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Tuesday, May 30, 2017


I tried to get folks to look at international relations in an explanatory rather than an exculpatory or condemnatory fashion, but I clearly failed so I shall move on.


E said...

I'm sorry, but there is no virtue in avoiding condemnation of the wholly unnecessary killing of millions (literally) of innocent people. I find it startling that anyone should think otherwise. The natural progression is surely: millions of innocents are being slaughtered to no purpose; why is this happening; is there anything we can do about it.

Robert Paul Wolff said...

You may be sorry, but you still do not understand. Condemnation is easy. Understanding tends to be more difficult. I have no difficulty condemning, but I often have difficulty understanding. Hence, I find it a worthwhile exercise to try. There is no suggestion that to underatsnd is to pardon.

LFC said...

I disagreed, in one of my comments, with your explanation of U.S. foreign policy on the grounds that it is too monocausal. To disagree with a particular explanation, or aspects of a particular explanation, is not to reject the notion or goal of explanation in general. I'll leave it at that.

LFC said...

Can't resist a p.s., which is that since I spent a lot of time in grad school studying extant and often competing 'explanations' [you can remove or keep the scare quotes, depending on taste] of international relations, I'm not exactly unfamiliar with efforts at explanation in this area.

s. wallerstein said...

I questioned your explanation that states in general seek to expand their reach until they come up against a state which opposes their expansion. I gave the example of Switzerland, which for centuries has not invaded anyone or sought colonies. Costa Rica has no army.

It seems like some states are more aggressive than others, and the United States of America was particularly aggressive during the 20th century. In fact, don't you think that Nazi Germany was a bit more aggressive than, say, 20th century Australia?

Some states have a militaristic aggressive culture, the United States of America being one. That's an explanation and a condemnation.

When you claim that all states seek to expand their imperial power (Switzerland doesn't), you're letting the USA off the hook, since, according to your theory, the USA is only doing what everyone does. However, every state does not do that.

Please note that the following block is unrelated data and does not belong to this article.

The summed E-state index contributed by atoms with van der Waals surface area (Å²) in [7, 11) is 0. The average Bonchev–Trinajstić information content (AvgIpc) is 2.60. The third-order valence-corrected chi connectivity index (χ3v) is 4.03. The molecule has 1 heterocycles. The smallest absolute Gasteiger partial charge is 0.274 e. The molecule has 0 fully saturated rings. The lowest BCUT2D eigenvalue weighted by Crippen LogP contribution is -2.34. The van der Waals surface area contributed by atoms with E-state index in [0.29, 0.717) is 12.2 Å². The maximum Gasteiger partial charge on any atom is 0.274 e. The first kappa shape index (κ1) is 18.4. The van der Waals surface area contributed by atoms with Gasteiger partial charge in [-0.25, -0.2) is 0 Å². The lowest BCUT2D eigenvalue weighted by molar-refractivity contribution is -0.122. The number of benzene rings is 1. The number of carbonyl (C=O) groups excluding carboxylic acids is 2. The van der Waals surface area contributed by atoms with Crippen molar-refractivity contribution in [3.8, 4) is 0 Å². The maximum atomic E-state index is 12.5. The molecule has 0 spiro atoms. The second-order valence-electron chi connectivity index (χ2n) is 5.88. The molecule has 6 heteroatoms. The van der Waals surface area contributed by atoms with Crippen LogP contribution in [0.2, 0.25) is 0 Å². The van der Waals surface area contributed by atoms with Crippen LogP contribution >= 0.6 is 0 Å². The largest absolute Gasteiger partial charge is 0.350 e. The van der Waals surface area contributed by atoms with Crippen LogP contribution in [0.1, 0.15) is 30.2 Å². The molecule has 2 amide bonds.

Please don't tell me that the fact that Switzerland invests everywhere is equivalent to the U.S.A. sending marines everywhere in terms of imperialism. It isn't.

LFC said...

@S. Wallerstein

It might be fairer, for lack of a better word, to compare the U.S.'s behavior over time with those of other countries of *roughly* comparable size and/or with some claim to be 'great powers' in terms of military strength, self-conception, or etc. You might of course still end up concluding the U.S. has been aggressive (which it has in some respects), imperialist, or whatever, but the comparison would be within a more relevant universe.

Personally I think there are variations even *among* the 'great powers', contra those, e.g. Mearsheimer, who argue that the main lines of their behavior are quite similar. But I do think that is the relevant comparison, not, say, the U.S. and Switzerland.

Btw I think you are right to mention 'culture' (and by extension ideology more generally). These factors matter, contra the straight realist or geopolitical approaches, from which Prof Wolff's view ("the big powers all expand until they run up against an obstacle") is derived.

Of course there is a long tradition that supports the Wolff view in a somewhat more elaborate form; see for modern versions, just to cite a couple of examples, R. Gilpin, War and Change in World Politics (1981) or, another variant already mentioned, Mearsheimer, Tragedy of Great Power Politics (2001), or for a historical take that eschews explicit theory, P. Kennedy, Rise and Fall of the Great Powers (1987). None of these are leftists, but it's basically "big states expand until they can't" or "until the costs outweigh the benefits". (That's a little unfair to the P. Kennedy actually, but never mind.)

Much better pictures of what's going on, in my view, can be found in other kinds of work, e.g., H. Bull, The Anarchical Society (1977), dated but still worth reading, or A. Wendt, Social Theory of International Politics [not the easiest of reads] or M. Finnemore, The Purpose of Intervention.

Just in case you were short on reading material...

howie b said...